If you’ve been to an SF Symphony performance at Davies Symphony Hall in the last 17 years, there’s a good chance you would have heard concertmaster Alexander Barantschik playing a masterpiece of musical history.
It is called “The David“– a 1742 Guarneri Violin, and it was present at the creation of one of the world’s most beloved compositions for that instrument, Felix Mendelssohn’s Violin Concerto in E minor.
This wonder of a musical instrument is on permanent loan to Barantschik, who uses it only for his hometown performances. For a few more weeks, the Guarneri is on view to the public at SF’s Legion of Honor Museum, through August 10th.
Giuseppe Antonio Guarneri (and Antonio Stradivari), working in Cremona, Italy in the 17th and 18th centuries, created instruments whose sound is unrivaled by violin makers to this day. The mystery of their distinct sound remains unsolved, though there are plenty of theories: perhaps it was the 200-year-old wood from Lebanese Spruce trees, maybe the wood was thicker due to a cooler climate, maybe it was the varnish, maybe it’s magic.
A Guarneri violin, once owned by Niccolò Paganini
Antonio Stradivari examining his work
Violin making was a family business for the Guarneris, but it wasn’t until the early 19th century that their instruments found their way out of Italy, and into the hands of musicians who prized them above all others. One of those musicians was Ferdinand David, the virtuosic concertmaster of the Leipzig Gewandhaus Orchestra, who advised Mendelssohn in writing his great violin concerto. In 1845, David gave the premier of that concerto with the Guarneri that now bears his name.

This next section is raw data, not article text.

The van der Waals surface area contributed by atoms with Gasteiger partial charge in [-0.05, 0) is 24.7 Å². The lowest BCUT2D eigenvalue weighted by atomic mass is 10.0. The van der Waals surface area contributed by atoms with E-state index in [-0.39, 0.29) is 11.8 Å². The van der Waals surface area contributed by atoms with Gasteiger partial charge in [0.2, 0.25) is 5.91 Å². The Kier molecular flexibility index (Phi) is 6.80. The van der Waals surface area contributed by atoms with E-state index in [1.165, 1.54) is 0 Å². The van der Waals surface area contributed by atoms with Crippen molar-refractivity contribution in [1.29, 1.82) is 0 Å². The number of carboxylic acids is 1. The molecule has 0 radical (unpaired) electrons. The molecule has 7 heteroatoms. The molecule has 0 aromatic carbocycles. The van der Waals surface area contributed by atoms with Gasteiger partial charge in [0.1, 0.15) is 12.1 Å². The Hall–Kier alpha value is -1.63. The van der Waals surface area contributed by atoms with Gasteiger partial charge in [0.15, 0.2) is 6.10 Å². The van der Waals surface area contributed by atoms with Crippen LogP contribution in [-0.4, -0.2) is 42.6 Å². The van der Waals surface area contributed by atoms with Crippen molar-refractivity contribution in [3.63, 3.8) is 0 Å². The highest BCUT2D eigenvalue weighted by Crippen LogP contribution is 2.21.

“There are many violinists, and then there is Heifetz” – Russian violinist David Oistrakh
Fast forward to 1922, when the Russian-American violinist Jascha Heifetz, who wowed the musical world at age 11 with his first public performance of the Mendelssohn concerto, purchased the very instrument that birthed that piece.
In his day, Heifetz was considered the greatest violinist of the 20th century. After hearing that first concert, Fritz Kreisler said, “Well gentlemen, we might as well all break our violins across our knees!
Heifetz and family immigrated to San Francisco in 1917, made his debut at Carnegie Hall that same year, and remained the “Violinist of the Century” throughout his life. He played the Guarneri for almost all of his concerts and recordings.
When Heifetz died in 1987, he bequeathed his favorite instrument to the SF Fine Arts Museums with the stipulation that it be played on special occasions by worthy performers such as Isaac Stern, Itzhak Perlman, and Gil Shaham. But, realizing that such an instrument must be played to remain vital, in 2002, the museum made the deal to offer “The David” on permanent loan to Alexander Barantschik.
When he first took possession on the violin, Barantchick says, “it was sleeping and needed to be woken up”. He calls it a lifetime relationship “it is very much alive [with]…good days and bad days.” The violin’s “big, rich sound” is made to dominate. As a soloist in front of an orchestra, Barantchik says he can play at full volume, or very softly, and he knows he will be heard at the back of the hall.
The history and parallels of “The David” continue to resonate. Jasha Heifetz has always been an idol of Alexander Barantchik. When he was a student at the St. Petersburg Conservatory, his lessons were in the same room where Heifetz studied. His portrait was on the wall in the room “staring me in the face while I practiced and learned.”
Barantschik says he “didn’t know this violin was in San Francisco until I came here. Life is so unpredictable! If someone had told me then, back in Saint Petersburg, that I would one day be playing Heifetz’s violin, I would have died on the spot.”